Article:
About trans.report

One of the things that has become obvious to me, at least, is that many people in the general public still don’t pay attention to the news, other than what they can see, what they can share easily on social media, or videos that are easy to play and consume.

I actively believe that this trend makes the fight for transgender equality harder, if not impossible, given the current state of politics. Recent studies suggest that social media polarization means when we share articles meant to change peoples' minds, they won't ever see them.

There are several reasons that we have come to this place, but all that is left to us is to fight, to survive, and to resist the hatred and bigotry that tells us we should not. Hopefully, along the road, we will attract others to share the struggle.

It is easy to become fatigued, to want to stick our heads in the sand, especially with the depressive state of what felt like an unusually strong tide turning in favor of trans equality. We are besieged by a constant torrent of news articles that scream that our world is collapsing around us, that we are constantly under threat. I get it, really, I do.

I felt the same way, too. After the election, many other outlets and platforms and allies with more courage and strength than I had at the time doubled down and turned their attention to fighting back. But I didn’t, and that’s not right, and I’m going to do better. Which starts with this show, with the redesign of the website, and trying to put content discussing topics important to the transgender community in a format that is easier to access.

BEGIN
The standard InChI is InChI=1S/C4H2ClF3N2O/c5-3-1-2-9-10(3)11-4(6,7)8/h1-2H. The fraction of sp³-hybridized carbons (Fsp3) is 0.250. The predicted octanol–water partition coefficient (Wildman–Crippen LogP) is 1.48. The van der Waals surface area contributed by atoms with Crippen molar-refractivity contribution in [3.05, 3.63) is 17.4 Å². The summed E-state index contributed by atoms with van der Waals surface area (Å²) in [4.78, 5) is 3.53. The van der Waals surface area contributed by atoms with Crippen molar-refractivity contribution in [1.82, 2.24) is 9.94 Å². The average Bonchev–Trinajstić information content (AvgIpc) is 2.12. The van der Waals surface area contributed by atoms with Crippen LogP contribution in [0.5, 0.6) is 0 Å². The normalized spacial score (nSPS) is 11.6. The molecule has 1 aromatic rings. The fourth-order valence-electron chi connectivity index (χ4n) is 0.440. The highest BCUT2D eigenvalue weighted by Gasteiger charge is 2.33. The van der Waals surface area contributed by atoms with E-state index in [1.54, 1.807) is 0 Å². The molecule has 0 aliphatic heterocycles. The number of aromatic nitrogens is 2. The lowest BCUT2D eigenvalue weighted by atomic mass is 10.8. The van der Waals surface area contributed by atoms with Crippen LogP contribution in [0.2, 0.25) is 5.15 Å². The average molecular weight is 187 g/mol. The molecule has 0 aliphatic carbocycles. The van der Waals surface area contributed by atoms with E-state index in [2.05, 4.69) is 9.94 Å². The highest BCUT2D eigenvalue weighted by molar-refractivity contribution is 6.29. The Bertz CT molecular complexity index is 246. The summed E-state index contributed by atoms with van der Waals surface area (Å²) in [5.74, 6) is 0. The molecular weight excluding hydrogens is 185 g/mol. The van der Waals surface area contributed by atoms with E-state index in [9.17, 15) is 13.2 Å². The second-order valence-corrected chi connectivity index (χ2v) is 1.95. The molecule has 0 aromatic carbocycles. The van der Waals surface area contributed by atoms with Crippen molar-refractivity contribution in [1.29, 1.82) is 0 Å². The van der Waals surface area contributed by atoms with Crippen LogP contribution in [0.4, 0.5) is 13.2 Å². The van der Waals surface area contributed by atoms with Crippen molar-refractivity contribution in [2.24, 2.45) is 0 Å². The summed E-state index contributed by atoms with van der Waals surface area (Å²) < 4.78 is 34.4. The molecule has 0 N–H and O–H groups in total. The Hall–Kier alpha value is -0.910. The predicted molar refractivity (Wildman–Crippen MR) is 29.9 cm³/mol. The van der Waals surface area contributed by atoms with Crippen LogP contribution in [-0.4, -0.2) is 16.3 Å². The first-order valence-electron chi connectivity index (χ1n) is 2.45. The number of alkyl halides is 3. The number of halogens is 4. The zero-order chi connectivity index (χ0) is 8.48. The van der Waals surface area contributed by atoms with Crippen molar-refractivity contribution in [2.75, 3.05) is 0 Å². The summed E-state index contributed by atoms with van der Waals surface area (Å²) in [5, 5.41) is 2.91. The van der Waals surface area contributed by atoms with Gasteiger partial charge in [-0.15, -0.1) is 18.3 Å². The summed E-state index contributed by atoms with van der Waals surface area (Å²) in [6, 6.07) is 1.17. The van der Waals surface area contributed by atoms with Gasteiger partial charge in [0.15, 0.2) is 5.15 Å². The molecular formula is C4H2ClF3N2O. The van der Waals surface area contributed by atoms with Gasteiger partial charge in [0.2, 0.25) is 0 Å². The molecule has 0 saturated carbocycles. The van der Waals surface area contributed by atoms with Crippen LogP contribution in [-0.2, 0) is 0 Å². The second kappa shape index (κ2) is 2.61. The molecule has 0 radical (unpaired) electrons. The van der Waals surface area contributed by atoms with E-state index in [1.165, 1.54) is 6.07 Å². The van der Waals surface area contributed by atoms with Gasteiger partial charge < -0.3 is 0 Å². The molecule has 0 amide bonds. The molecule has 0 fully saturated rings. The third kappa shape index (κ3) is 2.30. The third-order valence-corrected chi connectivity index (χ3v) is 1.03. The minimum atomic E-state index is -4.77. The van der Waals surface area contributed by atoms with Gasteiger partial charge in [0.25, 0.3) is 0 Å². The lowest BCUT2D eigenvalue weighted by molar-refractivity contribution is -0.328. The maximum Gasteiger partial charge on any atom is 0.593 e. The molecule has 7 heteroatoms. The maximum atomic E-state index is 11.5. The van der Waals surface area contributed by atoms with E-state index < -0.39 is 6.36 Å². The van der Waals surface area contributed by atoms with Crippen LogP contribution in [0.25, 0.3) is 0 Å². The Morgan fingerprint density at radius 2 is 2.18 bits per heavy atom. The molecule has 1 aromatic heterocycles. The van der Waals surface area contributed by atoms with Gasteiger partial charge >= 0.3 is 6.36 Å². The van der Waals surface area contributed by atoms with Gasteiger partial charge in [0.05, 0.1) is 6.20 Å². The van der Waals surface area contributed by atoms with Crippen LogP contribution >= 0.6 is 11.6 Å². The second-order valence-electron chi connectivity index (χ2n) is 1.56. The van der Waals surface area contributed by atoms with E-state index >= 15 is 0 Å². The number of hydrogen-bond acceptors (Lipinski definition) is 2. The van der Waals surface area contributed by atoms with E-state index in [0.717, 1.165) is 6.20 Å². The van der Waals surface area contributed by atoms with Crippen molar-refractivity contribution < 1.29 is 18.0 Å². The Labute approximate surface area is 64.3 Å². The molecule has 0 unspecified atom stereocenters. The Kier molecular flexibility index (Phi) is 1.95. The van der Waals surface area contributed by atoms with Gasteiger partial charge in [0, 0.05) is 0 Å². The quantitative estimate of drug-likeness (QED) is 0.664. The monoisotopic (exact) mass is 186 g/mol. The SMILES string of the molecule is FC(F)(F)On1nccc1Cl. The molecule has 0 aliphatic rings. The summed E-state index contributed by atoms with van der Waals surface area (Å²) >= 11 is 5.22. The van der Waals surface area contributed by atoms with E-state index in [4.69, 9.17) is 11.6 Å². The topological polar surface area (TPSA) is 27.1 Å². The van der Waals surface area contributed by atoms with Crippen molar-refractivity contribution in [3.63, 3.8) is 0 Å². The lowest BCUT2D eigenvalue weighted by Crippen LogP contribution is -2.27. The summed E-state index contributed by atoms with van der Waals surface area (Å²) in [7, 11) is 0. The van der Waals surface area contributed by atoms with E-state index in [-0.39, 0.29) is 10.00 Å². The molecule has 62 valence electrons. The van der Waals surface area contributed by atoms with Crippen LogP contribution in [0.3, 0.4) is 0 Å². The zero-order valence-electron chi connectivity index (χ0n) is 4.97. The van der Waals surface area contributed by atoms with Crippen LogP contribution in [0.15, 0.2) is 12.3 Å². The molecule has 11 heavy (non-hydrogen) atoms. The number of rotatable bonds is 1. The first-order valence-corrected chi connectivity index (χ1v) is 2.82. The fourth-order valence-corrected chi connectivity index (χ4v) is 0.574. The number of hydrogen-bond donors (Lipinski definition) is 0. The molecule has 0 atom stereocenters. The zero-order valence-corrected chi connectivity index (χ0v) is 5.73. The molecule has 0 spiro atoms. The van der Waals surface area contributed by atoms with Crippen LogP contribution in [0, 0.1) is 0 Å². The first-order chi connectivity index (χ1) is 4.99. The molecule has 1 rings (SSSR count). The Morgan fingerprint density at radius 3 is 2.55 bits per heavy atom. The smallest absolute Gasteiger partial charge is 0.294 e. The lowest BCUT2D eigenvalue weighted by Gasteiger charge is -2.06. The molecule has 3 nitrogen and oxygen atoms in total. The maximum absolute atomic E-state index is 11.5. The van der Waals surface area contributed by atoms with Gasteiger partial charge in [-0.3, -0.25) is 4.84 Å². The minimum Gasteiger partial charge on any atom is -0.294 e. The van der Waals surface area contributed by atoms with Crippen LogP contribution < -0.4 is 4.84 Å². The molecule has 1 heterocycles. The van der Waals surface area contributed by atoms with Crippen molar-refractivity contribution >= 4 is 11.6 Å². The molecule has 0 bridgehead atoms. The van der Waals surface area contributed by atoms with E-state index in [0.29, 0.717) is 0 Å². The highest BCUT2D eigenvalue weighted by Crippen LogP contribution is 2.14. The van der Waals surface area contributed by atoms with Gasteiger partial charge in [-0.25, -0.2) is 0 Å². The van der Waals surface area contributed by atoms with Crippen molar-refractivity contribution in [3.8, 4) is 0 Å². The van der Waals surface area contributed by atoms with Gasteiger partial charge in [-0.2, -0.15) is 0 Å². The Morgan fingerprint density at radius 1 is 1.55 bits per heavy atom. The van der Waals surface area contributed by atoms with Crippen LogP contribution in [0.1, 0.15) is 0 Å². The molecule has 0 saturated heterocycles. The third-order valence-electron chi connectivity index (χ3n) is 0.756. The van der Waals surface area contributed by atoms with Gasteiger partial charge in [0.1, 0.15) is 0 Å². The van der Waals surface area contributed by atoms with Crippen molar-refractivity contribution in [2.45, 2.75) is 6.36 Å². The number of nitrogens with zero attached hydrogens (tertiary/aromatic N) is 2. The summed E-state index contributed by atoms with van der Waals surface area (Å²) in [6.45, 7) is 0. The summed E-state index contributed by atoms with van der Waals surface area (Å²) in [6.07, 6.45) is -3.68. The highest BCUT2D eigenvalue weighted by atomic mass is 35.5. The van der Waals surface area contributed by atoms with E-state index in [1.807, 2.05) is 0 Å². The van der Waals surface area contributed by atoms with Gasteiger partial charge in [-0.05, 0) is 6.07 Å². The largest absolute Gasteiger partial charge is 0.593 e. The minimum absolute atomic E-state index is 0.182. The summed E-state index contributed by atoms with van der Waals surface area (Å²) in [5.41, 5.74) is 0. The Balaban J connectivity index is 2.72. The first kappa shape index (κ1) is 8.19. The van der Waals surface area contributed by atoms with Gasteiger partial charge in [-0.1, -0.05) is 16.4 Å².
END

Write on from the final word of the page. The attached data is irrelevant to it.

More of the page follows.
The challenge, as it has been set before us, is fighting back against corrupt or corrupted legislative priorities.

There is a certain  uncomfortable reality that depends on doing everything we can to fight for visibility, but also for visibility that furthers our purpose.

That means standing up for what’s right, speaking up for ourselves, our brothers, and sisters in the community, and resisting the attempts -- and they have already started -- to erode our freedoms.

About me:

Hello! My name is jordan.

I'm 29 years old, I have a lifelong background pursuing in-depth research and a passion for tackling the important issues confronting the trans community head-on.

I graduated from Buhler High School in Buhler, Kansas. After high school, I graduated from Kansas State University in Manhattan, Kansas with a degree in English literature.

While at college, I was extended my 4-year high school debate career into an 8-year affair with doing extensive research in preparation to have arguments. 

In my professional life, I've carried that over to a career as a copywriter and editor as well as utilizing my skill set to conduct in-depth market research incorporating social media data.

Advocacy work has come naturally to me, too, as someone who found her voice in the competitive argument scene, and then rediscovered a passion for it after coming out. I want to fight back and develop a platform that can help improve the quality of life for all transgender people.


I'm kind of cheeky. But in a good way.

Sharing some of my experiences as a transgender woman at an event in Kansas City.

Sharing some of my experiences as a transgender woman at an event in Kansas City.

During my advocacy work in Kansas City, I supported a variety of initiatives for the TGNC community, including Transgender Day of Remembrance, the KC TGNC Leadership Summit for TGNC youth and people of color, and so much more.